With regard to the “identity of issues” requirement, the Court focused on whether variations in class action procedure at the State and Federal level could ever produce a finding that the "same issues" had actually been litigated and decided. The Court concluded that while such a finding was possible, this finding could not be predicated upon the mere fact that the State adopted Rule 23 procedural standards, as doing so would infringe upon each State’s right to develop its own class action jurisprudence. According to the Court, this was the starting point in the analysis, and to the extent any uncertainty exists, this requires the issue be left for resolution at the state court level:
The Court of Appeals and Smith offer us two competing ways of deciding whether the West Virginia and Federal Rules differ, but we think the right path lies somewhere in the middle. The Eighth Circuit relied almost exclusively on the near-identity of the two Rules' texts. See 593 F.3d at 723. That was the right place to start, but not to end. Federal and state courts, after all, can and do apply identically worded procedural provisions in widely varying ways. If a State's procedural provision tracks the language of a Federal Rule, but a state court interprets that provision in a manner federal courts have not, then the state court is using a different standard and thus deciding a different issue. See 18 Wright & Miller § 4417, at 454 (stating that preclusion is "inappropriate" when "different legal standards . . . masquerad[e] behind similar legal labels"). At the other extreme, Smith contends that the source of law is all that matters: a different sovereign must in each and every case "have the opportunity, if it chooses, to construe its procedural rule differently." Brief for Petitioners 22 (quoting ALI, Principles of the Law, Aggregate Litigation § 2.11, Reporters' Notes, cmt. b, p. 181 (2010)). But if state courts have made crystal clear that they follow the same approach as the federal court applied, we see no need to ignore that determination; in that event, the issues in the two cases would indeed be the same. So a federal court considering whether the relitigation exception applies should examine whether state law parallels its federal counterpart. But as suggested earlier, see supra, at 6, the federal court must resolve any uncertainty on that score by leaving the question of preclusion to the state courts.See Smith, 2011 U.S. LEXIS 4559, at 20-21.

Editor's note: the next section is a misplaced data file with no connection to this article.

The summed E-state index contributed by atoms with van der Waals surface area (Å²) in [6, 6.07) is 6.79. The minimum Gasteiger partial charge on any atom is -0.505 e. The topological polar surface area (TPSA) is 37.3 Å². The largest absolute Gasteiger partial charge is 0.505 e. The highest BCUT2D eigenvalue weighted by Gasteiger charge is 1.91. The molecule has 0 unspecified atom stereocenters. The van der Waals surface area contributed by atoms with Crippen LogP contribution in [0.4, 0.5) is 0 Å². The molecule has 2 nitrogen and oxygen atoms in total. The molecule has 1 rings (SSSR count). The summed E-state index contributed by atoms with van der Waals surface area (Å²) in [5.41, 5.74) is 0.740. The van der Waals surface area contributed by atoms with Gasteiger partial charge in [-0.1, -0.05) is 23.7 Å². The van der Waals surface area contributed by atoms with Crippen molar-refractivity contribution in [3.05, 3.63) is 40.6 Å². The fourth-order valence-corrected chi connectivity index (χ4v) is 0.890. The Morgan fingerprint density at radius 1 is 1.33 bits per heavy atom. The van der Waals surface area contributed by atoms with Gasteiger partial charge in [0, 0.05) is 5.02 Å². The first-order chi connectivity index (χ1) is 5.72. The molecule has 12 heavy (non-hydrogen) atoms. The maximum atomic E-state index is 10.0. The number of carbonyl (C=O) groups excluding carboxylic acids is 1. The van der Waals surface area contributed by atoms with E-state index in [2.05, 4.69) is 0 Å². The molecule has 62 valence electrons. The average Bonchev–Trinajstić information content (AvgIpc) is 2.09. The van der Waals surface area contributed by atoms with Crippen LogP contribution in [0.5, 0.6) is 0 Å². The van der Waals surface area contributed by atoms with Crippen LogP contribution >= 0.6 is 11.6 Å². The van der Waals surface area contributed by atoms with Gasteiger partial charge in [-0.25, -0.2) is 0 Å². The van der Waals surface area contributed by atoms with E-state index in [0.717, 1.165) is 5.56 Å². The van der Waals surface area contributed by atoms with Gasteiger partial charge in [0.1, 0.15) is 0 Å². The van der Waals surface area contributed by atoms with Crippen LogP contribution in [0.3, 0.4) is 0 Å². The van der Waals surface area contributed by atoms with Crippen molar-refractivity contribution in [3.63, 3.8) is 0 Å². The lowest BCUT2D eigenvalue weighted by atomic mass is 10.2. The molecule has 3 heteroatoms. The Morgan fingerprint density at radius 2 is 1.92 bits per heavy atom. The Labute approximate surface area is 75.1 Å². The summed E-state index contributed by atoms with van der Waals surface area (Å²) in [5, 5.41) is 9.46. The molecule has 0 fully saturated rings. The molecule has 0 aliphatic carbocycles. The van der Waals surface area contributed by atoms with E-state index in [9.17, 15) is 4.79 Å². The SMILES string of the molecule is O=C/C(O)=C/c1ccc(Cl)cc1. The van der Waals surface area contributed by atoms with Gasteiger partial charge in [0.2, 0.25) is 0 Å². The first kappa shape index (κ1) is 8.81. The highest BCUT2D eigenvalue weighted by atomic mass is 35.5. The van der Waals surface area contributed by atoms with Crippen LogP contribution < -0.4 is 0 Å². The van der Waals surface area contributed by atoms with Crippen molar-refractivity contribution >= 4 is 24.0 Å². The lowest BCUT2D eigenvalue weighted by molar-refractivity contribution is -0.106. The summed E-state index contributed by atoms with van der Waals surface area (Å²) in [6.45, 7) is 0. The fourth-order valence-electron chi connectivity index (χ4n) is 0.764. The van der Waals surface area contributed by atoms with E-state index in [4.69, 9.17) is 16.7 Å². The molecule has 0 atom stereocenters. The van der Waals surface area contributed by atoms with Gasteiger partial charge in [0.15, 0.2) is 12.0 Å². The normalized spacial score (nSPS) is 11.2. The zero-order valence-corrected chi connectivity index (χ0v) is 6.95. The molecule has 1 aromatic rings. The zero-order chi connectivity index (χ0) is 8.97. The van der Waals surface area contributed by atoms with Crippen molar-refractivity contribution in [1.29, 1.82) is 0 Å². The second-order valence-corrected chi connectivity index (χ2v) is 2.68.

With regard to the “identity of parties” requirement, the Court extended its "virtual representation" analysis in in Taylor v. Sturgell, 553 U.S. 880 (2008) to conclude that a prior order denying certification of a class cannot be imposed on a completely different representative plaintiff, even if the subsequent action is otherwise identical in all other respects. As reasoned by the Court, the proposition that a denial of certification can itself be imposed on a class-wide basis rests squarely upon fallacious logic:
Indeed, the very ruling that Bayer argues ought to be given preclusive effect is the District Court's decision that a class could not properly be certified. So Bayer wants to bind Smith as a member of a class action (because it is only as such that a nonparty in Smith's situation can be bound) to a determination that there could not be a class action. And if the logic of that position is not immediately transparent, here is Bayer's attempt to clarify: "[U]ntil the moment when class certi-fication was denied, the McCollins case was a properly conducted class action." Brief for Respondent 37. That is true, according to Bayer, because McCollins' interests were aligned with the members of the class he proposed and he "act[ed] in a representative capacity when he sought class certification." Id., at 36.
But wishing does not make it so. McCollins sought class certification, but he failed to obtain that result. Because the District Court found that individual issues predominated, it held that the action did not satisfy Federal Rule 23's requirements for class proceedings. In these circumstances, we cannot say that a properly conducted class action existed at any time in the litigation. Federal Rule 23 determines what is and is not a class action in federal court, where McCollins brought his suit. So in the absence of a certification under that Rule, the precondition for binding Smith was not met. Neither a proposed class action nor a rejected class action may bind nonparties. What does have this effect is a class action approved under Rule 23. But McCollins' lawsuit was never that.See Smith, 2011 U.S. LEXIS 4559, at 29-30.
This latter conclusion is the kicker, as it all but eliminates any argument that issue preclusion can be applied to subsequent lawsuits. The Court acknowledged as much, asserting that the policy objective of preventing a successive line of separate actions “flies in the face of the rule against nonparty preclusion.”